Thursday, December 11, 2008

Living in a yurt. In Alaska. In the winter.

Some folks probably think she's crazy. I mean, anyone who lives in a yurt (aka ger) in warm weather gets used to strange looks from "normal" people, but in the winter? In Alaska?

Niki Raapana aka The Tent Lady ( at Living Outside the Dialectic) is one of my absolute favorite bloggers. She is one of the most intelligent commentators I have ever had the pleasure of reading, and whenever the tripe which is repeated from rote memorization by those for whom rhetoric replaces reason (and who ironically claim a monopoly on reason) starts to really get me down, simply reading and ruminating on Niki's writings renews my faith in man as a thinking creature. Well, some members of the species, anyway.

But while reading Niki's philosophical thoughts, it is easy to forget that she lives a quite interesting life in the physical realm too, and is quite capable of conveying interesting and useful information on homesteading and alternative housing in what most would consider a quite harsh (at times, anyway) environment; as this excerpt shows:

"It was 20 above inside when I woke up today, and that may seem cold to non-arctic people, but in the Alaskan interior on Dec 10, it's almost perfect winter weather. Still fairly easy to crawl out from my worn-out 30 degree sleeping bag and go start a fire. I use homemade wax filled egg carton fire starters so I can have radiating heat in about 15 minutes. I'm keeping the chainsaw inside so it starts no problem, even though I do have to work myself into the mood to get out there and saw it every day. Got fresh water from the well yesterday and caught enough in pots along the walls where the drips are to do another load of dishes."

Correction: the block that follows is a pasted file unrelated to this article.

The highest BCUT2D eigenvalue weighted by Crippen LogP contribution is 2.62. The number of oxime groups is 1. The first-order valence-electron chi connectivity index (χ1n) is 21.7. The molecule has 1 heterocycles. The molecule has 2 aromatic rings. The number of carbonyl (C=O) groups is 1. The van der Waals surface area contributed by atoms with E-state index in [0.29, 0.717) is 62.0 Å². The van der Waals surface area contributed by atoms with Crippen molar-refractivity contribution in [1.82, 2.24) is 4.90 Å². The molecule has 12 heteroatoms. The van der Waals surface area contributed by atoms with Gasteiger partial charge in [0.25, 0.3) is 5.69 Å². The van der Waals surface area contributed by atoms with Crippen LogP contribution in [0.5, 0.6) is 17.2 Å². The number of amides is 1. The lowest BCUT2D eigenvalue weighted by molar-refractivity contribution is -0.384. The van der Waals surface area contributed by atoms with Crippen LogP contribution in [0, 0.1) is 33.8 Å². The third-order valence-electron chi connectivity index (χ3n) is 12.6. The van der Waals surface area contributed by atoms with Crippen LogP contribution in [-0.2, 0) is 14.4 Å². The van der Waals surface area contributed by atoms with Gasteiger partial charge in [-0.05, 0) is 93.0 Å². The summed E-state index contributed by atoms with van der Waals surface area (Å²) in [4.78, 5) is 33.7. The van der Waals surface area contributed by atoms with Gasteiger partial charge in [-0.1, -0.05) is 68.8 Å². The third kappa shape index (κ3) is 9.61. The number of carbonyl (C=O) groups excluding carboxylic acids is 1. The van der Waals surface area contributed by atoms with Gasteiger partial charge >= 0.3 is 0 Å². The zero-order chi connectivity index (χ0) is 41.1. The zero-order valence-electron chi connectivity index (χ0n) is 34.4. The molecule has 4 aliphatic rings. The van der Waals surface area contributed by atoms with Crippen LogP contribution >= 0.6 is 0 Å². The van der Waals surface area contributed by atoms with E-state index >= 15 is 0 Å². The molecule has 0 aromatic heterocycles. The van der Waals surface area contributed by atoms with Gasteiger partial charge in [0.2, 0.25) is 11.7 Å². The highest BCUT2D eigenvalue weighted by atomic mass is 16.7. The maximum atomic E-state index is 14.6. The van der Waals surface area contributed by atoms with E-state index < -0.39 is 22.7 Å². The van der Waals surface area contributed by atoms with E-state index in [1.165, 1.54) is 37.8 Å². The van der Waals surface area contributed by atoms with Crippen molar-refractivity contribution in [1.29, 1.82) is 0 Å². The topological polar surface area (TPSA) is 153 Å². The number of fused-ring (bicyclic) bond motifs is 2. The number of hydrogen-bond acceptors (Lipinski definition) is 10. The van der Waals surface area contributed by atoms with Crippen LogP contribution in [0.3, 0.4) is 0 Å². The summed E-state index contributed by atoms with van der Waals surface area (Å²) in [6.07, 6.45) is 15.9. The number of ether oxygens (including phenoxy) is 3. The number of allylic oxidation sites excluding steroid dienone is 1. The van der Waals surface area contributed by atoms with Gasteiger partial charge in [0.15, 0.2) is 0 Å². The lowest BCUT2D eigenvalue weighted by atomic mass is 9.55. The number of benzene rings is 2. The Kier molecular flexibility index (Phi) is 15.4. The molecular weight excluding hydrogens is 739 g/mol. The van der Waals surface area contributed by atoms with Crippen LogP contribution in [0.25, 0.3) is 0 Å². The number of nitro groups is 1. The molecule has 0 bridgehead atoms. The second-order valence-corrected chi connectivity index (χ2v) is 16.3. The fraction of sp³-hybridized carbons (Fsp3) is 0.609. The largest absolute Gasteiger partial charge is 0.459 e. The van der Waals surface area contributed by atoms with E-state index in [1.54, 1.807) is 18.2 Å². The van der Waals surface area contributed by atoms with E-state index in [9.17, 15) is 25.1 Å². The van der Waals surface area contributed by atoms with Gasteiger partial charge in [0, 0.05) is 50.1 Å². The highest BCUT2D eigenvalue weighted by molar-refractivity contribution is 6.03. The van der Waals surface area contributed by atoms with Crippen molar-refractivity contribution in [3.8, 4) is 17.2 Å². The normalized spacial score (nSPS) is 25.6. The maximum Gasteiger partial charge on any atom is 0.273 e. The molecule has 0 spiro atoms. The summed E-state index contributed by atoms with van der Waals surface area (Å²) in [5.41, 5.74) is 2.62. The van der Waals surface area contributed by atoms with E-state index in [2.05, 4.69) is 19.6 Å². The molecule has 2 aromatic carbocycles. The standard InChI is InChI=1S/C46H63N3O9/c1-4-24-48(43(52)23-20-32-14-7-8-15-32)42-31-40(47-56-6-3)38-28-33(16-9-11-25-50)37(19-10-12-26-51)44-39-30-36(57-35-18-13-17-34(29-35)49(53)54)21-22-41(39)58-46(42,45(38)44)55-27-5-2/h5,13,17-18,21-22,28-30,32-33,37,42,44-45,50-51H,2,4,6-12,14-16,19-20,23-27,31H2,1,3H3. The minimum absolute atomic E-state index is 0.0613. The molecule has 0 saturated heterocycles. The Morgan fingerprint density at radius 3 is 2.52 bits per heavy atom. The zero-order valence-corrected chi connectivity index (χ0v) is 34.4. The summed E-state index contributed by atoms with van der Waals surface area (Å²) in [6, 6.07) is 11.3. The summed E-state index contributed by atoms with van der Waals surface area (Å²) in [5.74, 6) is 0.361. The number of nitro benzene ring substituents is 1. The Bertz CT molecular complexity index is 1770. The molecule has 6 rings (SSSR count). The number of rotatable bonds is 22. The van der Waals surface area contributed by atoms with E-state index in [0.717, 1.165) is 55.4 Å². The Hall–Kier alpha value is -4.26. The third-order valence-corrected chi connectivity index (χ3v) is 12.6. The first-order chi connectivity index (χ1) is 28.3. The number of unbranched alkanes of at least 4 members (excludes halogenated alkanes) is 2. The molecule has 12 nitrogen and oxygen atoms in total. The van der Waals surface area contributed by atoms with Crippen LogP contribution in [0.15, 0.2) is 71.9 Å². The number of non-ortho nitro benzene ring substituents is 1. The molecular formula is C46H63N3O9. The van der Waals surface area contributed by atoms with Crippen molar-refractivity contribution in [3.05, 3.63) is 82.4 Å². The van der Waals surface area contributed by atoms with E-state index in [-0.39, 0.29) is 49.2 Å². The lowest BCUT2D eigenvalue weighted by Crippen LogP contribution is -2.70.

I also found interesting, this list of items she uses every day:

electric laptop computer
electric portable phone, mainly for the dialup modem
electric extension cords, power surge protectors
LED headlamp (sunset's at about 4:30pm)
Sleeping bag, felt insert
Lighter, matches
Pull dump cart
plastic pull sled
Snow shovel (cause it just keeps snowing)
Chainsaw (needs sharpening, gas, engine oil and chain oil)
3 axes (splitter, regular and small)
Woodstove, using about 3 12 foot long, 5 inch round logs a day, cut into 18 inches for the stove
egg carton wax fire starter (eliminates need for kindling)
pot holders (dirty for the stove, clean for food)
Chamber Pot
toilet paper
electric Coffee pot (sometimes electric bean grinder)
Water jugs
electric refridgerator
2 large metal pots of heating water
electric lamps (candles and oil lamps too)
Camerons Little Smoker (it's my oven)
Stoneware pots with lid (for rice and beans)
coffee cups
electic skillet (a real help when you have no stove)
metal wash bins
dish soap
hand soap
toothpaste, brush
hairbrush, hairties
hand lotion
cotton towels

Go there to read the entire post. It is a worthwhile read.

Thursday, December 4, 2008

Survival and Homesteading Books

Everyone who is into survival and homesteading loves getting a new book on the subject! With all the stuff going on in the world and Christmas fast approaching, what better time for a list of such books?
Crash Course in Homesteading and Wilderness Survival

Tuesday, December 2, 2008

Cooking on a Car Engine